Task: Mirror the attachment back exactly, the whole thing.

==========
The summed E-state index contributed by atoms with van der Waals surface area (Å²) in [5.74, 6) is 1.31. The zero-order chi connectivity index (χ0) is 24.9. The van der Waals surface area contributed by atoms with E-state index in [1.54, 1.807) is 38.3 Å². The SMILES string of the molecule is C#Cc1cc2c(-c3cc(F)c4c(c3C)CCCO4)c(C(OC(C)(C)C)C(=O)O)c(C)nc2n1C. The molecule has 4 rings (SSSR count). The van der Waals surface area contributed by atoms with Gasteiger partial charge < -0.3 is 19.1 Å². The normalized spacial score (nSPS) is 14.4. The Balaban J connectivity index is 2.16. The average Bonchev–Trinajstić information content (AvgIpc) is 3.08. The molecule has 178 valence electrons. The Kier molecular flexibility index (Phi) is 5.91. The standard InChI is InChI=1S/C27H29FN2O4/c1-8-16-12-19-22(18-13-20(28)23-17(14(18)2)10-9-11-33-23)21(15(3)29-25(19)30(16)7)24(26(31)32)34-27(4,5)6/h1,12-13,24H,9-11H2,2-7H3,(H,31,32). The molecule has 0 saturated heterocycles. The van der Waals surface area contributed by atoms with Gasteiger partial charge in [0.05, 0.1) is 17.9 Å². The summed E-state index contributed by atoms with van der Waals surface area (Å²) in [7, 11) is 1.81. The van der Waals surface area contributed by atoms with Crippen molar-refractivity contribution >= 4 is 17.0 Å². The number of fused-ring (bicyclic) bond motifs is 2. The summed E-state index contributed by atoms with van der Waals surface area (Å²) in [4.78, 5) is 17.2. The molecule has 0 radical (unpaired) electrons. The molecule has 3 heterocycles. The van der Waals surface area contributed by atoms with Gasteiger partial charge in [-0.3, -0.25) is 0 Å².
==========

The summed E-state index contributed by atoms with van der Waals surface area (Å²) in [5.74, 6) is 1.31. The zero-order chi connectivity index (χ0) is 24.9. The van der Waals surface area contributed by atoms with E-state index in [1.54, 1.807) is 38.3 Å². The SMILES string of the molecule is C#Cc1cc2c(-c3cc(F)c4c(c3C)CCCO4)c(C(OC(C)(C)C)C(=O)O)c(C)nc2n1C. The molecule has 4 rings (SSSR count). The van der Waals surface area contributed by atoms with Gasteiger partial charge < -0.3 is 19.1 Å². The normalized spacial score (nSPS) is 14.4. The Balaban J connectivity index is 2.16. The average Bonchev–Trinajstić information content (AvgIpc) is 3.08. The molecule has 178 valence electrons. The Kier molecular flexibility index (Phi) is 5.91. The standard InChI is InChI=1S/C27H29FN2O4/c1-8-16-12-19-22(18-13-20(28)23-17(14(18)2)10-9-11-33-23)21(15(3)29-25(19)30(16)7)24(26(31)32)34-27(4,5)6/h1,12-13,24H,9-11H2,2-7H3,(H,31,32). The molecule has 0 saturated heterocycles. The van der Waals surface area contributed by atoms with Gasteiger partial charge in [0.05, 0.1) is 17.9 Å². The summed E-state index contributed by atoms with van der Waals surface area (Å²) in [7, 11) is 1.81. The van der Waals surface area contributed by atoms with Crippen molar-refractivity contribution >= 4 is 17.0 Å². The number of fused-ring (bicyclic) bond motifs is 2. The summed E-state index contributed by atoms with van der Waals surface area (Å²) in [4.78, 5) is 17.2. The molecule has 0 radical (unpaired) electrons. The molecule has 3 heterocycles. The van der Waals surface area contributed by atoms with Gasteiger partial charge in [-0.3, -0.25) is 0 Å².